All but one senior officer of Greenfield Project Management Ltd, which for the past five years has been attempting to develop a major bioethanol project in Belarus, have resigned, according to a web-posted statement.

The statement, placed on the former company website last Tuesday (August 10), said: “All of the senior officers of Greenfield Project Management Ltd have resigned, with the exception of Mr Michael Rietveld, chief executive officer and a director of the company.”

The list of those who have resigned reportedly includes former chairman Anne McClain, chief financial officer John Scott, Per Sjöberg, chief technical officer, Basil Miller, director of corporate communications, Andrei Aleinikov, director of the Belarus Representative Office, Iryna Ananich, director of the Chernobyl Bio-clean Programme.

“The reason why we have placed this announcement on this site, which is otherwise closed, is that two new websites set up by Greenfield claim that the above are still employed by or connected to Greenfield Project Management Ltd,” the statement said.

“None of the above are associated with Greenfield or its activities and do not wish to be associated with it in any way.

“We have been forced to make this announcement because our demand to have our names and biographies removed from the new Greenfield websites have been ignored.”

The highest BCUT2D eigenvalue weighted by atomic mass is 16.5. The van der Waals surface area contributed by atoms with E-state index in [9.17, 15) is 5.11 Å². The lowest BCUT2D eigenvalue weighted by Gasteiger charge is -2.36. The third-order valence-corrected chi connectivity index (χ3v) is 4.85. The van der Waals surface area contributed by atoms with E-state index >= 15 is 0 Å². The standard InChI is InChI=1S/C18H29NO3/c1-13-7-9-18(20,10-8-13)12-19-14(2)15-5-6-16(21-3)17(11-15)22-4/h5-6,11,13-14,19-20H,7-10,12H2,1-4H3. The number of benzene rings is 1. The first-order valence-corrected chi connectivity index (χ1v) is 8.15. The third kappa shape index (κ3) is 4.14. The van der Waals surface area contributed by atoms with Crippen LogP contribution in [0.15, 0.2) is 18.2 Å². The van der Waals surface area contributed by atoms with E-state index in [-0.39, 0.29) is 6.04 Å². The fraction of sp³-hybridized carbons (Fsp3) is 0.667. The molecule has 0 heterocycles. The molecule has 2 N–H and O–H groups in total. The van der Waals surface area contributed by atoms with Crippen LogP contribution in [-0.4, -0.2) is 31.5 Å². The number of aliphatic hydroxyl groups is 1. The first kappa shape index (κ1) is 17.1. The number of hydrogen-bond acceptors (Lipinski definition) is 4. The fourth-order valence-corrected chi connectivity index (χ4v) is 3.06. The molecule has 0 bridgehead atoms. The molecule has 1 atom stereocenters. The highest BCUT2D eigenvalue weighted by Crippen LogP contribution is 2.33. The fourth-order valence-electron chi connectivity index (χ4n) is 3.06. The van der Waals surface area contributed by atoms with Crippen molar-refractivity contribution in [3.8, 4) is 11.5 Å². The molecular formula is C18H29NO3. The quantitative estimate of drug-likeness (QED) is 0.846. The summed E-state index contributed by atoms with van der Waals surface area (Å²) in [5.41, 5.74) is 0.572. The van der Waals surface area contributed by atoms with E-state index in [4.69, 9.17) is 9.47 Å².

Greenfield Project Management Ltd is an investment and project development company specialising in energy, with a regional focus on Belarus, Russia and Ukraine.

It is part of a joint venture agreement with the state-owned Belbiopharm company in Belarus to build €240 million-plus bioenergy facilities to produce 570 million litres of bioethanol annually, together with biogas and green electricity.

The ethanol will be blended with petrol to make E5, E10 and E85 and other petrol/ethanol blends for European and local markets.

The bioenergy complex will be located in the city of Mazyr, inside the zone contaminated by the Chernobyl nuclear explosion of 1986, producing some 570 million litres of ethanol a year and biogas and electricity.

The company is understood to be working with the Belarus government to boost production of biomass for biofuels to speed up decontamination of lands affected by radioactive fallout from the Chernobyl nuclear explosion in 1986.

The idea is that the grain crops used for biofuels would remove radionuclides from the soil faster than they decay on their own while producing biofuels for profitable export to the European market.

These in turn will cut greenhouse gas emissions.

David Gibbs

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